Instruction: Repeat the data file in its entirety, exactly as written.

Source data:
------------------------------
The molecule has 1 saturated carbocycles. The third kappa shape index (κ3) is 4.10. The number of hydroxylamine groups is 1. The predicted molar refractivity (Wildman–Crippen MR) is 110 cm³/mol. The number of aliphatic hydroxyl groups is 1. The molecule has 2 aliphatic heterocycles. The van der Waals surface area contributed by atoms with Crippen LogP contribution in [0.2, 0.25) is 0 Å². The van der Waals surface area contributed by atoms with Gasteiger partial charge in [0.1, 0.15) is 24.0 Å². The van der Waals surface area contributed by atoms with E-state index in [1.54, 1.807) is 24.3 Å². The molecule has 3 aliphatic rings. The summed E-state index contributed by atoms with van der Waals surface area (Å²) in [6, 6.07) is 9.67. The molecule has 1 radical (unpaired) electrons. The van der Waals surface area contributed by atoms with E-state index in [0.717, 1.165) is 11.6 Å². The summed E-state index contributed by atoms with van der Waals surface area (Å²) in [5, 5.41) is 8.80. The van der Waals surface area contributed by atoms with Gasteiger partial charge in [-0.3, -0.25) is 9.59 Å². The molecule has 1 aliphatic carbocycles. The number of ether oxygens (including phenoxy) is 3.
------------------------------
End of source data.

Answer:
The molecule has 1 saturated carbocycles. The third kappa shape index (κ3) is 4.10. The number of hydroxylamine groups is 1. The predicted molar refractivity (Wildman–Crippen MR) is 110 cm³/mol. The number of aliphatic hydroxyl groups is 1. The molecule has 2 aliphatic heterocycles. The van der Waals surface area contributed by atoms with Crippen LogP contribution in [0.2, 0.25) is 0 Å². The van der Waals surface area contributed by atoms with Gasteiger partial charge in [0.1, 0.15) is 24.0 Å². The van der Waals surface area contributed by atoms with E-state index in [1.54, 1.807) is 24.3 Å². The molecule has 3 aliphatic rings. The summed E-state index contributed by atoms with van der Waals surface area (Å²) in [6, 6.07) is 9.67. The molecule has 1 radical (unpaired) electrons. The van der Waals surface area contributed by atoms with E-state index in [0.717, 1.165) is 11.6 Å². The summed E-state index contributed by atoms with van der Waals surface area (Å²) in [5, 5.41) is 8.80. The van der Waals surface area contributed by atoms with Gasteiger partial charge in [-0.3, -0.25) is 9.59 Å². The molecule has 1 aliphatic carbocycles. The number of ether oxygens (including phenoxy) is 3.